Watched another episode of Dog the Bounty Hunter where the cops beat Dog to the suspect. Should this show be renamed Dog, That Whipped Puppy? Should this show be renamed Cringing Cur Cowed by a Rolled-Up Newspaper? Or should this show be renamed, succinctly, Cops?
Nothing daunted, after wasting fifteen minutes of my time with a case that goes nowhere, Bobby Brown and Dog and his family now rallied and went after a female petty thief. Surely even they can’t bitch this one up.
OR SO YOU’D THINK.
Perp worked out of a “video store” as a "model" and so Dog says, “Bobby you go into the store and pretend you want to hire her and get an appointment with her and then we’ll pounce.”
At this time Bobby is dressed in a t-shirt that says in large letters “Property of Bobby Brown, Bail Bonds” and he has his big bounty-hunter badge swinging from around his neck. Surreptitious as ever. He flaps into the store and soon he bounces out again, saying, “He’s setting up an appointment now.”
Here be stealth.
So they're like a bunch of Scooby-Doo detectives scurrying and panicking in the forecourt of a mini-strip-mall and they go, "Quick she's coming, let's hide!" They duck into a building and Dog goes, as they scram through the plain wooden door, "Can you see through the peep-hole." A moment later as the door shuts: "Is there a peep hole."
The room they were in was a sort of abandoned seminar room.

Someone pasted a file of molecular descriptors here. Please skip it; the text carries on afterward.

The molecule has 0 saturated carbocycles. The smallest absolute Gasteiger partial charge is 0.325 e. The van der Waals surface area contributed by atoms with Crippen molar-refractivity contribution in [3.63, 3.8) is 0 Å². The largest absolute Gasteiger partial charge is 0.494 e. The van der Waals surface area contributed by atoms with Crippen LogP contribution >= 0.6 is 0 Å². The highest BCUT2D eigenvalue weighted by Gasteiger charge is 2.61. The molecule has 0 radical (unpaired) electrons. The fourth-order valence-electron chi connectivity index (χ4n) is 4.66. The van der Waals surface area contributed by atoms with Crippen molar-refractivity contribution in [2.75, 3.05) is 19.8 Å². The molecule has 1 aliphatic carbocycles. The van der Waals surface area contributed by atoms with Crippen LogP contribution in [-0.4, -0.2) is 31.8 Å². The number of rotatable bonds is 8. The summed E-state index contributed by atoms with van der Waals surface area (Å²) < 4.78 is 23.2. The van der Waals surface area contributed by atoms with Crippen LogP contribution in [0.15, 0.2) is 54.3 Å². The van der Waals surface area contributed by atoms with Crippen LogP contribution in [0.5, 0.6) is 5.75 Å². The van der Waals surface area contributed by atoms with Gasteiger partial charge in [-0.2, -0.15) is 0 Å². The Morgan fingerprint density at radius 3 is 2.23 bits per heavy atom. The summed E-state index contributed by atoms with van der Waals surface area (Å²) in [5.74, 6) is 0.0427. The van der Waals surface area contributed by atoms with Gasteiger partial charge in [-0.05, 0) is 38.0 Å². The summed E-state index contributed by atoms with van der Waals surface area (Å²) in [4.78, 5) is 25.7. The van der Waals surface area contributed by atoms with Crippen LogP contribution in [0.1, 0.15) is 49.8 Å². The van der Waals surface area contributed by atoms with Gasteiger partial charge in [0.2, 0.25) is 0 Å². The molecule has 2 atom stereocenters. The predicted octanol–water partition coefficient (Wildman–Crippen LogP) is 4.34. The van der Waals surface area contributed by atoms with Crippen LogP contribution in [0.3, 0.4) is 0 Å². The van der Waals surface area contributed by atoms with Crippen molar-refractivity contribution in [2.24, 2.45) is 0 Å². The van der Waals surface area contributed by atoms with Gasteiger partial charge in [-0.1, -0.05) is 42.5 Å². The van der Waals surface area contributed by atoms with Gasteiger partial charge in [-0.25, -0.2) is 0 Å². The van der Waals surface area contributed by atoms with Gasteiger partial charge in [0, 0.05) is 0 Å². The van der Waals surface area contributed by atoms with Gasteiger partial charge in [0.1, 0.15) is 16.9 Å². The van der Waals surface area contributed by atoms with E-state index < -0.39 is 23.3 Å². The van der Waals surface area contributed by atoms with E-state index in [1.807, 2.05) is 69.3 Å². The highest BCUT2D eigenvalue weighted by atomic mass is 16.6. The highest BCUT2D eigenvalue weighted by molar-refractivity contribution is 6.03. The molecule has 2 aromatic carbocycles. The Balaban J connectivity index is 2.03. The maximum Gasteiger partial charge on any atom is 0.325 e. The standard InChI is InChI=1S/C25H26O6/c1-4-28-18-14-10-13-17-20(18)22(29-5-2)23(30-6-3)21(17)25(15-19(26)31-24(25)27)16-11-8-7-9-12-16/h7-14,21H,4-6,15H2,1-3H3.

When they "pounced" on the girl she just passively stood there and singularly failed to enter into the excitement of the moment. It's often that way on this show; the bounty-hunters get all worked up and enthused about the job and the chase and the thrill of the hunt, the spoor of the quarry, view halloo! and tally-ho!, right up until the moment when the perp has been caught and the perp is so bored and bland that the illusion is dashed. This girl simply misunderstood the arrest warrant. She said she didn't want to check in with the police until she had paid off her cell-phone charges.
This is, I believe, precisely what Hannah Arendt had in mind when she coined the phrase "The Banality of Evil."
Another idiocy while we’re at it: On the side of my Kellogs “Smart Start” cereal box (“Dumb Start” more like - a vapid cereal we bought while they were on offer and now that I have established conclusively that I hate this shit we have about ten boxes to go) is an offer to get the DVD of Marley and Me. What I ask you could possibly go wrong with a post-suicide-attempt Owen Wilson, a labrador puppy and Jennifer Aniston as the stars. Anyway, on the side of the box it says, “Get a $3 rebate when you laugh and fall in love with Marley and Me.”
I naturally thought of the following “exchange”:
“What if I don’t laugh and fall in love with Marley and Me?”
“Then you don’t get the rebate.”